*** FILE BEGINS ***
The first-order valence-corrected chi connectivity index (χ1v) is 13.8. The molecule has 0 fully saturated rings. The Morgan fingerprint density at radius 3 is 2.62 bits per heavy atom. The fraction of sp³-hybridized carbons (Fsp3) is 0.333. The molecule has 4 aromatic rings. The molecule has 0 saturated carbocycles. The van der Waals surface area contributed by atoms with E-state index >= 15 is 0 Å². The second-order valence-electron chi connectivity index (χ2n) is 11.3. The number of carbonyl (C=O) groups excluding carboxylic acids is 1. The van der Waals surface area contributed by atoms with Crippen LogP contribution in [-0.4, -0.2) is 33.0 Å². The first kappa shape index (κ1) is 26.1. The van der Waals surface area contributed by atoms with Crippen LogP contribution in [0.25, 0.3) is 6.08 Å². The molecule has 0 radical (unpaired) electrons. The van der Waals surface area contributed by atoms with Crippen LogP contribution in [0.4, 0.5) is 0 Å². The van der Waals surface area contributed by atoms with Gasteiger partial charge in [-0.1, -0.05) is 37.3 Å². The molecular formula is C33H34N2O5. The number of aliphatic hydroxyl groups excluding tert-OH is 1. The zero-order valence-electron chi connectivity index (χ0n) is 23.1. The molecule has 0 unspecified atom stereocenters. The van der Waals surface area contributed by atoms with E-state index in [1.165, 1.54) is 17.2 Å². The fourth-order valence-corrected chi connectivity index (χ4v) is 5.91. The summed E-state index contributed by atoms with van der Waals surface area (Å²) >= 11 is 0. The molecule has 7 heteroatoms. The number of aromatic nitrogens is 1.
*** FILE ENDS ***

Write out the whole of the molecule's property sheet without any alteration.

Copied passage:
The first-order valence-corrected chi connectivity index (χ1v) is 13.8. The molecule has 0 fully saturated rings. The Morgan fingerprint density at radius 3 is 2.62 bits per heavy atom. The fraction of sp³-hybridized carbons (Fsp3) is 0.333. The molecule has 4 aromatic rings. The molecule has 0 saturated carbocycles. The van der Waals surface area contributed by atoms with E-state index >= 15 is 0 Å². The second-order valence-electron chi connectivity index (χ2n) is 11.3. The number of carbonyl (C=O) groups excluding carboxylic acids is 1. The van der Waals surface area contributed by atoms with Crippen LogP contribution in [-0.4, -0.2) is 33.0 Å². The first kappa shape index (κ1) is 26.1. The van der Waals surface area contributed by atoms with Crippen LogP contribution in [0.25, 0.3) is 6.08 Å². The molecule has 0 radical (unpaired) electrons. The van der Waals surface area contributed by atoms with Crippen LogP contribution in [0.4, 0.5) is 0 Å². The van der Waals surface area contributed by atoms with Gasteiger partial charge in [-0.1, -0.05) is 37.3 Å². The molecular formula is C33H34N2O5. The number of aliphatic hydroxyl groups excluding tert-OH is 1. The zero-order valence-electron chi connectivity index (χ0n) is 23.1. The molecule has 0 unspecified atom stereocenters. The van der Waals surface area contributed by atoms with E-state index in [1.165, 1.54) is 17.2 Å². The fourth-order valence-corrected chi connectivity index (χ4v) is 5.91. The summed E-state index contributed by atoms with van der Waals surface area (Å²) >= 11 is 0. The molecule has 7 heteroatoms. The number of aromatic nitrogens is 1.